Self Guided Tour
between Palm Ave and
Driscoll Road

Mission Creek can provide children with an outdoor experience to illustrate many environmental concepts.  It can give students an appreciation of their surrounding, and as they walk along the creek to school it will enforce the learning.  If they walk with their parents or friends, children will repeat what they learned.   This section provides some ideas and lesson plans for different grade levels.

The Mission Creek Restoration Project is an opportunity to look at the dynamics of a creek.  As you walk down the trail you can envision how Fremont looked when early settlers came to this area.  The plants provided food for many of the inhabitants of the region, while the critters in the creek provided food for larger animal.  As humans, we need to appreciate and understand how streams work and why it is important to keep our waterways clean and flowing.

Recommended Grades:  Primary to Secondary       

Subjects:  Physical Education, Social Studies, Science, Art

Fremont has been slowing metamorphosing from an agricultural area to suburban to urban center.  Some of the children living in Fremont are unfamiliar with ecological principals or the joys of natural environments.  Past generations of children used the creeks as their playground, now many children don’t even realize we have creeks in Fremont.

The Mission Creek Trail between Palm Ave and Driscoll can act as a vehicle that can enforce many cross curriculum principles. 


Science:  Mission Creek has abundant insects, worms, and many creepy crawlies.  All grades can visit the area and see critters and plants.  Just to visit and see the difference between spring and winter is information that will stay with a child forever.   Students can love science if they realize that observing and record information in a place like Mission Creek is science.

Students can learn many terms just by observing a creek.  Students can find words that help them describe what they see.  Math terms also help them descript especially geometry.  For example, how many leaves are on a branch and how are they arranged.  This helps build students descriptive language.

Social Studies:
Mission Creek was a valuable waterway not only for the Ohlone Indians but the early settlers.  It provided the needed water that was essential to live.

Physical Education: 
Walking and appreciating nature can be a lifelong hobby.  It is an excellent way to keep healthy. 


Mission Creek is an outdoor lab to collect data.  Students can use the area to observe water flow patterns as well as changing of wind patterns.   The microorganisms that live in the creek acts as a real look at nature under the microscope, not just a store purchased slide.

Students can use the creek to learn how to use nature as a metaphor to life.  Many words that we use to describe our road through live can be used as a comparison to nature.  For example, a troubled youth meanders his life from one decision to another.

Physical Education: 
Students can use the trail to run or just to walk along.  Students should also be aware that when they make short cuts through the vegetation, they might be disrupting a habitat.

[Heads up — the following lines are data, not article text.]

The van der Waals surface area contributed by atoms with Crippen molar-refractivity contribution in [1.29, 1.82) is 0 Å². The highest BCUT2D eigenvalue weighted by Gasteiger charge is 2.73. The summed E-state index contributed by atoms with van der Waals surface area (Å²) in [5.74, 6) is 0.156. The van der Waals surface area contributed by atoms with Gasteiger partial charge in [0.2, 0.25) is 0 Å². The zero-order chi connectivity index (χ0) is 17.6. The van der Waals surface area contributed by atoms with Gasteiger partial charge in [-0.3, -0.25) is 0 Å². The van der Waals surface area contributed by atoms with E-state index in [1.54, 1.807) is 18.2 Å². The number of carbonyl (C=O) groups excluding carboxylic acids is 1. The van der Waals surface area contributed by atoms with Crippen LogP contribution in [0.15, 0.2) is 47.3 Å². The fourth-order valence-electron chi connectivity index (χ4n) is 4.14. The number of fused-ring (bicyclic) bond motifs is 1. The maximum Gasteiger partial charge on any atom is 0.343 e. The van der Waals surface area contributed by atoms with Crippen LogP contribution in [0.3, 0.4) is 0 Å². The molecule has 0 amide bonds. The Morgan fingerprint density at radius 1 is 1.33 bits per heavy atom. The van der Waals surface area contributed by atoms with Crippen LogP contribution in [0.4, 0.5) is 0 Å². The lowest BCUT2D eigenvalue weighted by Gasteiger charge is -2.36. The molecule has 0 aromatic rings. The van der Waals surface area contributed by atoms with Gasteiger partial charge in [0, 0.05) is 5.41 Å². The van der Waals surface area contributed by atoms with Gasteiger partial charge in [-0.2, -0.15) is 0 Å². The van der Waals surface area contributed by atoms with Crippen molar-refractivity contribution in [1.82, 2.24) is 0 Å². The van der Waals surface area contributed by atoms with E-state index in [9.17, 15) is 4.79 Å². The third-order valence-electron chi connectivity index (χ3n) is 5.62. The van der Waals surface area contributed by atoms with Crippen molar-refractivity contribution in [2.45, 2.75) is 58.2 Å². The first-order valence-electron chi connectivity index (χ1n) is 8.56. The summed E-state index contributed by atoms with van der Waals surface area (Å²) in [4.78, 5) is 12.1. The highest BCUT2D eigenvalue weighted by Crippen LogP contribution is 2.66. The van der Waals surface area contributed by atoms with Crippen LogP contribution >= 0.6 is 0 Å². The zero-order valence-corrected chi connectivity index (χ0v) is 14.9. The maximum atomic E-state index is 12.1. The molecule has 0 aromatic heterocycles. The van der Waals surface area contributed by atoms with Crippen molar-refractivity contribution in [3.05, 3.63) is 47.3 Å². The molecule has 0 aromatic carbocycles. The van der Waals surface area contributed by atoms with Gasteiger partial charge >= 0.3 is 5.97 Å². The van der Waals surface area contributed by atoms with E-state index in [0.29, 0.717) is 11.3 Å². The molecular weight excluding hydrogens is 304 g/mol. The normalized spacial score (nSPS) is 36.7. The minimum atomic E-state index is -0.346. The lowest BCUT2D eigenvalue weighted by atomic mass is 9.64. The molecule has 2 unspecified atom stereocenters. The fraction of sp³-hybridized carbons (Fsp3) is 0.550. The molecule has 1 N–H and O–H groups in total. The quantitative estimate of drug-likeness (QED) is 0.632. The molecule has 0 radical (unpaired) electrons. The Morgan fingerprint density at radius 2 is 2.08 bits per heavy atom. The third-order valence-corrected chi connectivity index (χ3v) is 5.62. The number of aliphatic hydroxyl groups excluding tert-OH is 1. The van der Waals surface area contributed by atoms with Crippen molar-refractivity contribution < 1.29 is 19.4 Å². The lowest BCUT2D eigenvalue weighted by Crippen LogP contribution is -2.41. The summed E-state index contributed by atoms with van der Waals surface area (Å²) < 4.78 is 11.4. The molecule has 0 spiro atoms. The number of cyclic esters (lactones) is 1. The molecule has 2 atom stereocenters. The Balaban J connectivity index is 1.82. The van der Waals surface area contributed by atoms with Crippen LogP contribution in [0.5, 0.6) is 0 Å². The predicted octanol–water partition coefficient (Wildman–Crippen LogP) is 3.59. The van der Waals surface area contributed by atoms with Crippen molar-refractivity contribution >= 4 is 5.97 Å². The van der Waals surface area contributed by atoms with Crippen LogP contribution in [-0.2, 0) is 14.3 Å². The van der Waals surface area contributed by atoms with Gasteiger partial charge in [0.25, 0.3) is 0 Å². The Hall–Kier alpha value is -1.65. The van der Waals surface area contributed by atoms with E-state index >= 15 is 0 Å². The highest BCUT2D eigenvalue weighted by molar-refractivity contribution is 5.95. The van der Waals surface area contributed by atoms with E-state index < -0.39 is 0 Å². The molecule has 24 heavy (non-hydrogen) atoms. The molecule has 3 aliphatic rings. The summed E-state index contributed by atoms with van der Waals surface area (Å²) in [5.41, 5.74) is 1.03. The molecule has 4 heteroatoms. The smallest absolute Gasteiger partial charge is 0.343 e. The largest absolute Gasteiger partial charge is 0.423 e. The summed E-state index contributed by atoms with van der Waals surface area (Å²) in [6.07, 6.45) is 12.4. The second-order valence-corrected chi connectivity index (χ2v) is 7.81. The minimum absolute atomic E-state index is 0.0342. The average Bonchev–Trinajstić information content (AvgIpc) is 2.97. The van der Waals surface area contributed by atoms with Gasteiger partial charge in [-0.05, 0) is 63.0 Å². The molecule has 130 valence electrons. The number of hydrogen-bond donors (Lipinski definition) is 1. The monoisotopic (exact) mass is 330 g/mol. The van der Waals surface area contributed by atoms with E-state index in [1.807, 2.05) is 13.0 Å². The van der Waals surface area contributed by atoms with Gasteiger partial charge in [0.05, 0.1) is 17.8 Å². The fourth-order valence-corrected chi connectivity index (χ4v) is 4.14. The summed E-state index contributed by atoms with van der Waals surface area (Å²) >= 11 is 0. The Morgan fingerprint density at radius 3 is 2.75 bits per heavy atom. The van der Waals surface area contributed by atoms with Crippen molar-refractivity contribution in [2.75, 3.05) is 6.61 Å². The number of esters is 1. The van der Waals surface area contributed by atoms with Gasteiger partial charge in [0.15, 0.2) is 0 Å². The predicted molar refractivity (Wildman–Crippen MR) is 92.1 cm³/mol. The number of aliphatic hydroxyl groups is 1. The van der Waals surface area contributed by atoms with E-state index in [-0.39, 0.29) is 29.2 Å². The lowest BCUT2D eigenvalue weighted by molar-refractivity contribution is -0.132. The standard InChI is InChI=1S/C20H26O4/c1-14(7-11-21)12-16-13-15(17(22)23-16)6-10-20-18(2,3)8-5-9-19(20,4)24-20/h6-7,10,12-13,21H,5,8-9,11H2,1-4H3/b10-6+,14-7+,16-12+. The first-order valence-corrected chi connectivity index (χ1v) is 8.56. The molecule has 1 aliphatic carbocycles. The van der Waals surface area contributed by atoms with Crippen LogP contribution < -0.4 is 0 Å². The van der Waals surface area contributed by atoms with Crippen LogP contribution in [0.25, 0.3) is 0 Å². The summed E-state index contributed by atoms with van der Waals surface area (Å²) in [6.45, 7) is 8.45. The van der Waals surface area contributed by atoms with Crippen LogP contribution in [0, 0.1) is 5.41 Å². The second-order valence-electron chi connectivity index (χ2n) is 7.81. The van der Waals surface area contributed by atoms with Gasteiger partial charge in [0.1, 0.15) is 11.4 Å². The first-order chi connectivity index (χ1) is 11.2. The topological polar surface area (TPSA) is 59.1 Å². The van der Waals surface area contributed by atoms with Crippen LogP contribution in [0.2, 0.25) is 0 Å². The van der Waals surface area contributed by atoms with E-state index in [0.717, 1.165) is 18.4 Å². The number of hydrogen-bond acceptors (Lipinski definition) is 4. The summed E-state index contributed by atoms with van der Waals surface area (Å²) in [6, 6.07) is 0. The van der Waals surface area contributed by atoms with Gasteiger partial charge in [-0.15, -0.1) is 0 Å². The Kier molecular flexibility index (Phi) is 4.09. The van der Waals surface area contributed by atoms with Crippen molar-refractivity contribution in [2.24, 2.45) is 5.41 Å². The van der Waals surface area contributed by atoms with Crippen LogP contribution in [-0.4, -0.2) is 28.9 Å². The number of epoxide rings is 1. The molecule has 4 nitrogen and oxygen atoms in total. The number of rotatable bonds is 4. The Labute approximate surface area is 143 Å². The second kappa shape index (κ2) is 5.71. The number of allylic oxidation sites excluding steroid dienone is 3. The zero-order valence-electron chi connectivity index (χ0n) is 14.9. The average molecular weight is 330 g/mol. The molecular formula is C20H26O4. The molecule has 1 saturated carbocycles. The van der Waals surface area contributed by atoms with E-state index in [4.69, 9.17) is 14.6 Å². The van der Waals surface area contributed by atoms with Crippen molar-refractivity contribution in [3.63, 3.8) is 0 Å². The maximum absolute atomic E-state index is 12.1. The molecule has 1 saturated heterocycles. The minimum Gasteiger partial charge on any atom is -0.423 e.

The guided tour information below takes you from Palm Ave toward Driscoll Road, the area restored in 2003.
Mission Creek Watershed

Water starts flowing from springs at Mt. Alison, near Mission Peak.  The creek flows along Mill Creek Road  and passes by the Mission San Jose.  Vargas Creek joins Mission Creek under the 680 Freeway. It continues to flow downhill toward Lake Elizabeth where it is joined by Morrison Creek. Mission Creek continues to flow alongside Lake Elizabeth, bringing nutrients and water to Stivers Lagoon.  Mission Creek divides under Paseo Padre into Laguna Creek and Irvington Creek. 

Elements of Mission Creek Stream Corridor

Many forces create Mission Creek’s stream channel over time. The abundance of water (surface or ground), type of rock, soil composition, biological growth, and tectonic forces are all at work.  Creekside vegetation is referred to as the "riparian zone."  It helps protect the stream channel while providing habitat for organisms who use the creek.

Pools and Riffles

A stream can be a challenge for organisms that live in water.  Flowing water can move mud, sand, and gravel.   The faster the water flows the larger the particles it can move.  As the water slows, particles will settle out and be deposited.  High velocity can scour areas that create pools, which support plankton (floating organisms), and larger animals like frogs and fish.  Riffles, or areas of gravel help provide dissolved oxygen as the water mixes with the atmosphere.  Organisms require dissolved oxygen to live.  

Erosion,  A Natural Part of Creek Evolution

A stream channel is created and maintained by its energy flow.  The erosion in Mission Creek is the result of topography, rock type, soil cover, climate, ground water, and vegetation. Erosion of the stream bed increases when velocity of the flow increases.  Soil and rock particles are detached when energy is highest.  In low energy areas particles will be deposited.  A stream is always changing. 

Tree Canopy Provides Healthy Conditions

Trees create many habitats for different organisms throughout the stream corridor.  Shade protects aquatic organisms by helping to lower the water temperature during the summer In the winter the canopy provides protection from the effect of storms. Tree roots assist in reducing erosion within the floodplain.

Biological Bonanza Downstream

Dissolved nutrients from the upper reaches of Mission Creek, flow downstream until it finds a topographically level area. Mission Creek and its tributary, Morrison Creek feed into Stivers Lagoon alongside Lake Elizabeth. Stivers Lagoon is a fresh water marsh, providing habitat for local flora and fauna.

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